#41: Framework traps
The challenges of using 'systems' and 'complexity' concepts to build frameworks for problem solving.
I’m Luke Craven; this is another of my weekly explorations of how systems thinking and complexity can be used to drive real, transformative change in the public sector and beyond. The first issue explains what the newsletter is about; you can see all the issues here.
Hello, dear reader,
Big life changes tend to make me very nostalgic. Having recently changed jobs and being in the throes of a potential change of city, nostalgia abounds. This particular bout of reminiscence has seen me re-reading old work, particularly from my PhD days.
Back then, I was interested in the explosion of interest in attempting to integrate ‘systems’ and ‘complexity’ into conceptual models of food insecurity. Attempts to take a more systemic perspective are always admirable but don’t come without their risks and challenges. The more frameworks and models I read (there isn’t a shortage…!) the more it became clear that there were a number of common framework traps that limited their utility. My early thinking on framework traps appeared in this article, but I think it is still relevant today, particularly as people increasingly attempt to integrate ‘systems’ and ‘complexity’ into models of social change. The four big traps I identified are:
Underspecified holism. Underspecified holism involves creating a ‘map’ of a particular problem or concern without thinking through the affordances that the map offers to people who might want to use it. It often shows up in frameworks through loose visual representations of a system—commonly as boxes and arrows or as an iceberg—that seem self-evident but are too vague to be consistently actionable.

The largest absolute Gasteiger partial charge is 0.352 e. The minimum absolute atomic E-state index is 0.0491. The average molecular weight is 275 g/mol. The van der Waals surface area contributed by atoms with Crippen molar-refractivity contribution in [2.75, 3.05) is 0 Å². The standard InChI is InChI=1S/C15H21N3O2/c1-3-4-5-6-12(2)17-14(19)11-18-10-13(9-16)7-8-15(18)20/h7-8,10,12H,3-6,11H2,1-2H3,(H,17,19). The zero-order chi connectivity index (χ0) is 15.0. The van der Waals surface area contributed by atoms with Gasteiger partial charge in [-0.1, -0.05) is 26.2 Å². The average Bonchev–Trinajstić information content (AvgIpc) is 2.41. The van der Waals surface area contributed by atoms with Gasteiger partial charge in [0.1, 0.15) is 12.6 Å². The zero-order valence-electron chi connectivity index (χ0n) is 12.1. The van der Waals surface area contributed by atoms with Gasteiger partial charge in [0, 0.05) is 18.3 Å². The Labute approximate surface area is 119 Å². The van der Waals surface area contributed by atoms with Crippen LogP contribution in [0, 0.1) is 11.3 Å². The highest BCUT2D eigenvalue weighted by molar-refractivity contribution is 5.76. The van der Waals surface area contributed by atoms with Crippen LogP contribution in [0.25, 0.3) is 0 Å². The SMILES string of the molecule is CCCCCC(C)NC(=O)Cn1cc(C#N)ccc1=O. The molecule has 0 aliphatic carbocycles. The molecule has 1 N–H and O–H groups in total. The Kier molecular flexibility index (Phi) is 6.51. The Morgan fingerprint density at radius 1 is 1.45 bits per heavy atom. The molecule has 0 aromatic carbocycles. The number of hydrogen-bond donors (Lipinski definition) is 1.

The listing trap. The listing trap involves acknowledgements that a particular problem or concern is “a complex mix of factors” that is then followed by a presentation of those factors that is tantamount to listing. The listing trap works to underemphasise the dynamic nature of the relationships present in a particular context and often (when paired with a hierarchical visual like an iceberg, for example) reinforces the view that change only moves in one direction.
Iterative deficit. Iterative deficit is the tendency for people to create a new model from first principles, rather than to build on and integrate what already exists. The irony here is that the result is multiple frameworks that operate in siloes, which discourages learning and synthesis. I suspect people are driven to recreate the wheel in part because of the impact of underspecified holism—it's hard for them to use the work that others have done.
Conceptual stretching. Conceptual stretching is where a systems framework is used to explain data that has been collected in ways that are patently nonsystemic, leading to a mismatch between the explanatory concepts used and the data collected. Stretching the concepts to fit the data often results in wide, flabby generalisations that are hard to disagree with (“it’s all connected”, “context matters”, “it’s a system”, etc.) but aren’t particularly interesting.